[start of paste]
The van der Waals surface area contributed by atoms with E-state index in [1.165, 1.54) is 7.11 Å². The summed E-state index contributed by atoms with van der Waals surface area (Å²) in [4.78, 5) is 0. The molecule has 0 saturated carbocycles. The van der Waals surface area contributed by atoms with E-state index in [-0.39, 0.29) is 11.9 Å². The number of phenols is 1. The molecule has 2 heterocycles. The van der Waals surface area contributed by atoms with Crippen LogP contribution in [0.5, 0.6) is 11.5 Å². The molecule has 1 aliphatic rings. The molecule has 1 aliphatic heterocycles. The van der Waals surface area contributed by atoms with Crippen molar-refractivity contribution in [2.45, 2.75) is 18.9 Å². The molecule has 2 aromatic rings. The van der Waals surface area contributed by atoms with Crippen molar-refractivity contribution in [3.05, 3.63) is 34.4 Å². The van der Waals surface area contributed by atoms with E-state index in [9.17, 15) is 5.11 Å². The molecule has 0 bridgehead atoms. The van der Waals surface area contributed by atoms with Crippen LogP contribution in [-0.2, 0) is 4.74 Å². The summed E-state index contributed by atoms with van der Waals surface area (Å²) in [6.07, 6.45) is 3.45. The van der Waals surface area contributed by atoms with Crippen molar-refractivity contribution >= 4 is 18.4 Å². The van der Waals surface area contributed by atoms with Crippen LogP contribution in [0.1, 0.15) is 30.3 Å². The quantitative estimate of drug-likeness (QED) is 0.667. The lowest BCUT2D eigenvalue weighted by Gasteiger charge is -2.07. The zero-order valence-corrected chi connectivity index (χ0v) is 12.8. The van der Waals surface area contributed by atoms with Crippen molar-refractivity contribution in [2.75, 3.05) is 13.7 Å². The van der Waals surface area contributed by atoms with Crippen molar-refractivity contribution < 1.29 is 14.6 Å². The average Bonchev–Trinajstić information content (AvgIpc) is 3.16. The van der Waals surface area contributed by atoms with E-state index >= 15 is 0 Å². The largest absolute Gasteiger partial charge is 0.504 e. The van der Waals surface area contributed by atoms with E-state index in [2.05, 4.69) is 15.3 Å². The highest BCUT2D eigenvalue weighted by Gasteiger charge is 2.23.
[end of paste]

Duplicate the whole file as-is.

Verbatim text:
The van der Waals surface area contributed by atoms with E-state index in [1.165, 1.54) is 7.11 Å². The summed E-state index contributed by atoms with van der Waals surface area (Å²) in [4.78, 5) is 0. The molecule has 0 saturated carbocycles. The van der Waals surface area contributed by atoms with E-state index in [-0.39, 0.29) is 11.9 Å². The number of phenols is 1. The molecule has 2 heterocycles. The van der Waals surface area contributed by atoms with Crippen LogP contribution in [0.5, 0.6) is 11.5 Å². The molecule has 1 aliphatic rings. The molecule has 1 aliphatic heterocycles. The van der Waals surface area contributed by atoms with Crippen molar-refractivity contribution in [2.45, 2.75) is 18.9 Å². The molecule has 2 aromatic rings. The van der Waals surface area contributed by atoms with Crippen molar-refractivity contribution in [3.05, 3.63) is 34.4 Å². The van der Waals surface area contributed by atoms with E-state index in [9.17, 15) is 5.11 Å². The molecule has 0 bridgehead atoms. The van der Waals surface area contributed by atoms with Crippen LogP contribution in [-0.2, 0) is 4.74 Å². The summed E-state index contributed by atoms with van der Waals surface area (Å²) in [6.07, 6.45) is 3.45. The van der Waals surface area contributed by atoms with Crippen molar-refractivity contribution >= 4 is 18.4 Å². The van der Waals surface area contributed by atoms with Crippen LogP contribution in [0.1, 0.15) is 30.3 Å². The quantitative estimate of drug-likeness (QED) is 0.667. The lowest BCUT2D eigenvalue weighted by Gasteiger charge is -2.07. The zero-order valence-corrected chi connectivity index (χ0v) is 12.8. The van der Waals surface area contributed by atoms with Crippen molar-refractivity contribution in [2.75, 3.05) is 13.7 Å². The van der Waals surface area contributed by atoms with Crippen molar-refractivity contribution < 1.29 is 14.6 Å². The average Bonchev–Trinajstić information content (AvgIpc) is 3.16. The van der Waals surface area contributed by atoms with E-state index >= 15 is 0 Å². The largest absolute Gasteiger partial charge is 0.504 e. The van der Waals surface area contributed by atoms with E-state index in [2.05, 4.69) is 15.3 Å². The highest BCUT2D eigenvalue weighted by Gasteiger charge is 2.23.